Output sound from device to a person can be via tones, music or speech. The method of delivery of this audible information can come via several technologies: Speakers (broadcast), or personal/individual-only devices such as Over-ear Headphones, in-ear Headphones or Bone Conduction Headphones. Whilst each can have different features such as noise-cancelling technology, sealed, non-sealed, open back and so on the key features of each will be mentioned where relevant but not all will be discussed.


The oldest and most common method for conveying sound, these provide the most flexibility in terms of accurate frequency response and when multiple speakers are positioned around a room they can also provide the most realistic reproduction of real world recorded sounds when replicated. They are the most comfortable to listen to as they do not require anything to placed on the head or in the ear so are ideal for longer listening tasks with minimal fatigue. They would be used exclusively if not for the fact that they can only be used when all of the people that can hear them are interested in listening to what they are playing. Hence for multi-person situations they have fallen out of favour with preference given to personal-devices, such as headphones.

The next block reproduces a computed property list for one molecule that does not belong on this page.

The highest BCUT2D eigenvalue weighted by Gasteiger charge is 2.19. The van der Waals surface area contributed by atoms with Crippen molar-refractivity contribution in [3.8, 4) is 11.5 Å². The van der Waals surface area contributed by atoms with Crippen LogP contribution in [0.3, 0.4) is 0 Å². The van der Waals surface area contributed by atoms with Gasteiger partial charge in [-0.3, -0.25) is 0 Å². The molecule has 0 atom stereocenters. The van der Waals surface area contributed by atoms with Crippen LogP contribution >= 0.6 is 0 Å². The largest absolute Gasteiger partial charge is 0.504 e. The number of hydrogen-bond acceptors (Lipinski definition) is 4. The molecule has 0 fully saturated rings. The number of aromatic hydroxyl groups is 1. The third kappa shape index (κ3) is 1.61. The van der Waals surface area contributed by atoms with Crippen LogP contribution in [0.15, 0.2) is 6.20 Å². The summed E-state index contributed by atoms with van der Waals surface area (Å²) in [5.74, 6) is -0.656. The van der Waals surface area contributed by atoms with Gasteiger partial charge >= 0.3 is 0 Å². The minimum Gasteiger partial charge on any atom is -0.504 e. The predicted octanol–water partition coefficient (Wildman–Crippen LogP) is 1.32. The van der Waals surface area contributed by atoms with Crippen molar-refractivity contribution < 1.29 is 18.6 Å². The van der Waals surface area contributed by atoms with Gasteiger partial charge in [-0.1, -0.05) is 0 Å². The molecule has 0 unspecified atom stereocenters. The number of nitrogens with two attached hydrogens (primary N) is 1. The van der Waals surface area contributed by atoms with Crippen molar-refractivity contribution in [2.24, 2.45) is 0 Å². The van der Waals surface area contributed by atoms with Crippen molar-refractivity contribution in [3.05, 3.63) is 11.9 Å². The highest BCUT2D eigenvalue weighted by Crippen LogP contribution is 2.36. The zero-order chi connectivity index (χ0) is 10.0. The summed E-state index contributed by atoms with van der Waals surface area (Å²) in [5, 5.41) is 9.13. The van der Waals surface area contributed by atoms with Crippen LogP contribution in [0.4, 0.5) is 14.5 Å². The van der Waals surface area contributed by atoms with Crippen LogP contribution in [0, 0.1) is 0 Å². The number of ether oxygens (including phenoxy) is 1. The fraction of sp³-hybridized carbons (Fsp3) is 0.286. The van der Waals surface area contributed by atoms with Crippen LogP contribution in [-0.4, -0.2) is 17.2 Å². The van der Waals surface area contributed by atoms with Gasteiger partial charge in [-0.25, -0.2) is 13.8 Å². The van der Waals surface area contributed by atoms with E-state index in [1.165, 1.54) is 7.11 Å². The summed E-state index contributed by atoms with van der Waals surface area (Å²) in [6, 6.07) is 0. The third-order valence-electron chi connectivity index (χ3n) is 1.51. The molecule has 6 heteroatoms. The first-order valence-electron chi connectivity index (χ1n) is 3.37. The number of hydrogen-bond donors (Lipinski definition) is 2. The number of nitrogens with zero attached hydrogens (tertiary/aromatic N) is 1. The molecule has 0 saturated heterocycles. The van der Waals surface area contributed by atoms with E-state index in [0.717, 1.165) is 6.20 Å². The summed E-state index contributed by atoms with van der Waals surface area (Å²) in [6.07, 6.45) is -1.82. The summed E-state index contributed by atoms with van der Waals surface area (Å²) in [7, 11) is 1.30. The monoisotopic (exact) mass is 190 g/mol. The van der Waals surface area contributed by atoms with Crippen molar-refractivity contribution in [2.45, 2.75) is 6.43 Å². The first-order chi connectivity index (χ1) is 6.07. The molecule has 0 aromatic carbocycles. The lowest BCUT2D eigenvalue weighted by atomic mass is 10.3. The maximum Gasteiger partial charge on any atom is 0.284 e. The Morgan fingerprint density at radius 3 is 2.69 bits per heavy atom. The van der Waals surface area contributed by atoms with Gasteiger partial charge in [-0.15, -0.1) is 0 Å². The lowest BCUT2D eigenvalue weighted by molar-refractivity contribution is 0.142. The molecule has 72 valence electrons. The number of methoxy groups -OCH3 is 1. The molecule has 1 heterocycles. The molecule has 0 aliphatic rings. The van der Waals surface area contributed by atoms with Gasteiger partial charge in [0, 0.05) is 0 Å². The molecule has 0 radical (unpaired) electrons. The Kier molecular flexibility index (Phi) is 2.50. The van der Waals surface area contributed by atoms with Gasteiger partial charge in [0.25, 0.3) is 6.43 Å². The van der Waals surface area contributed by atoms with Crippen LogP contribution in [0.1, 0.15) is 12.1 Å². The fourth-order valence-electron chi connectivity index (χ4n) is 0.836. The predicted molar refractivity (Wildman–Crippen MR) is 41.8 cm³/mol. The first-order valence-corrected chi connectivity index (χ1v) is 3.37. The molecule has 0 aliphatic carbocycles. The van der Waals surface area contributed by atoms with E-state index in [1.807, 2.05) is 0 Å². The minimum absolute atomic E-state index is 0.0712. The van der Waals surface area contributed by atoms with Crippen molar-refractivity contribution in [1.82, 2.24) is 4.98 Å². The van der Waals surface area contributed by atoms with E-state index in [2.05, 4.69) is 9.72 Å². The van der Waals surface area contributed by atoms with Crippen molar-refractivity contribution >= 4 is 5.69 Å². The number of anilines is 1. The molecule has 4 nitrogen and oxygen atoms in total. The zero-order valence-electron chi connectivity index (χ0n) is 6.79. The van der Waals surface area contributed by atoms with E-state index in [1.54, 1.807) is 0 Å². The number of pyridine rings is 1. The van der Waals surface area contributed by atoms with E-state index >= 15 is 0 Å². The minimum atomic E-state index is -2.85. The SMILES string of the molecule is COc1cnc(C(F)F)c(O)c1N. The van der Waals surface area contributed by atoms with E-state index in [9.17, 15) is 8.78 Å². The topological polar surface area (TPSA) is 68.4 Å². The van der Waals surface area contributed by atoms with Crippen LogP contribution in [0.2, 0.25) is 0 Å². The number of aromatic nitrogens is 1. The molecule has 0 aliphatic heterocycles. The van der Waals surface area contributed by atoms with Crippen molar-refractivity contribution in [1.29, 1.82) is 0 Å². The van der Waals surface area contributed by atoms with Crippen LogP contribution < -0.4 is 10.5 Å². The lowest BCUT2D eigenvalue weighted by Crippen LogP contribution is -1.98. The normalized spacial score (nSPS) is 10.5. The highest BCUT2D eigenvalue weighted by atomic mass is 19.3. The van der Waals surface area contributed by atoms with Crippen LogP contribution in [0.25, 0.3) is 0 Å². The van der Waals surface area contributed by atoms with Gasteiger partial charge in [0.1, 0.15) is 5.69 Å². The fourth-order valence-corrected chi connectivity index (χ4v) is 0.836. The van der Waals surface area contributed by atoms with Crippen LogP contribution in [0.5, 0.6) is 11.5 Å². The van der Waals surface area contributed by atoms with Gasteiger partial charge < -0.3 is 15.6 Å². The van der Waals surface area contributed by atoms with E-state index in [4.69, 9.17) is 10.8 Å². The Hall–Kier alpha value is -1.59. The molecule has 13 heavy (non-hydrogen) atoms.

Over-ear Headphones

The oldest style of headphone encapsulates the entire outer ear with a padded cup to contain and seal the sound within that cavity against each ear. This allows for full stereo separation and large speaker elements providing the best audible spectrum of sound reproduction whilst fitting over the widest range of ears possible, however they are bulky, can be heavy and have poor air circulation over the ears leading to discomfort when worn for longer periods or even short periods in hot or humid conditions. Optimally suited for temperature controlled environments where accurate sound reproduction is a priority and where isolation from the outside world is desirable. Unsurprisingly these are the optimal interface for podcasting and radio and many prefer these in noisy open-office environments.

In-ear Headphones